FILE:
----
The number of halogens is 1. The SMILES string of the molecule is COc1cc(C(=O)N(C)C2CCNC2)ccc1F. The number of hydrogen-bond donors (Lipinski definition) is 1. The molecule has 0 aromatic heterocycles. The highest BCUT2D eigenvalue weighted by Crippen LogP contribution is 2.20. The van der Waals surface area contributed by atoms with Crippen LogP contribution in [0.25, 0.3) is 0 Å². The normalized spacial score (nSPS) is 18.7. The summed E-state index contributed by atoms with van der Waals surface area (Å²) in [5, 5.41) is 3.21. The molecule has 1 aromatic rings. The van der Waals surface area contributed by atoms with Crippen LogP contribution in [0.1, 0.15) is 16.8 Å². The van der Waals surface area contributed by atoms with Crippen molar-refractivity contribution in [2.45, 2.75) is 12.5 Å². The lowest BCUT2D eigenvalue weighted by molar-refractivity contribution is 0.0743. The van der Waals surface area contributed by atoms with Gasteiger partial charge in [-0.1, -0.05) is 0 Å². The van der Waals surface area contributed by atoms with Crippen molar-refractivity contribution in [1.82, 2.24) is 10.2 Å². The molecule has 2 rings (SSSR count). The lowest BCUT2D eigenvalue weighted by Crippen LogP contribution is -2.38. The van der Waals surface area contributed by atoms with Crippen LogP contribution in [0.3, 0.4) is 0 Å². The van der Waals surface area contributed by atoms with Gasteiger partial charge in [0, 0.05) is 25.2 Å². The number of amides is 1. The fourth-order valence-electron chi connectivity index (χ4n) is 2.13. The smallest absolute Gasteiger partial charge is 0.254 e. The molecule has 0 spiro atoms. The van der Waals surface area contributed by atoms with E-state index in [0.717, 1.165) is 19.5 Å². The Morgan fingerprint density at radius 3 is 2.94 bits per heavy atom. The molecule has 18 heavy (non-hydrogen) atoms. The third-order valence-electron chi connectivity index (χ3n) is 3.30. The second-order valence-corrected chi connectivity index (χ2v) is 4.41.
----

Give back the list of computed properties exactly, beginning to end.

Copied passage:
The number of halogens is 1. The SMILES string of the molecule is COc1cc(C(=O)N(C)C2CCNC2)ccc1F. The number of hydrogen-bond donors (Lipinski definition) is 1. The molecule has 0 aromatic heterocycles. The highest BCUT2D eigenvalue weighted by Crippen LogP contribution is 2.20. The van der Waals surface area contributed by atoms with Crippen LogP contribution in [0.25, 0.3) is 0 Å². The normalized spacial score (nSPS) is 18.7. The summed E-state index contributed by atoms with van der Waals surface area (Å²) in [5, 5.41) is 3.21. The molecule has 1 aromatic rings. The van der Waals surface area contributed by atoms with Crippen LogP contribution in [0.1, 0.15) is 16.8 Å². The van der Waals surface area contributed by atoms with Crippen molar-refractivity contribution in [2.45, 2.75) is 12.5 Å². The lowest BCUT2D eigenvalue weighted by molar-refractivity contribution is 0.0743. The van der Waals surface area contributed by atoms with Gasteiger partial charge in [-0.1, -0.05) is 0 Å². The van der Waals surface area contributed by atoms with Crippen molar-refractivity contribution in [1.82, 2.24) is 10.2 Å². The molecule has 2 rings (SSSR count). The lowest BCUT2D eigenvalue weighted by Crippen LogP contribution is -2.38. The van der Waals surface area contributed by atoms with Crippen LogP contribution in [0.3, 0.4) is 0 Å². The van der Waals surface area contributed by atoms with Gasteiger partial charge in [0, 0.05) is 25.2 Å². The number of amides is 1. The fourth-order valence-electron chi connectivity index (χ4n) is 2.13. The smallest absolute Gasteiger partial charge is 0.254 e. The molecule has 0 spiro atoms. The van der Waals surface area contributed by atoms with E-state index in [0.717, 1.165) is 19.5 Å². The Morgan fingerprint density at radius 3 is 2.94 bits per heavy atom. The molecule has 18 heavy (non-hydrogen) atoms. The third-order valence-electron chi connectivity index (χ3n) is 3.30. The second-order valence-corrected chi connectivity index (χ2v) is 4.41.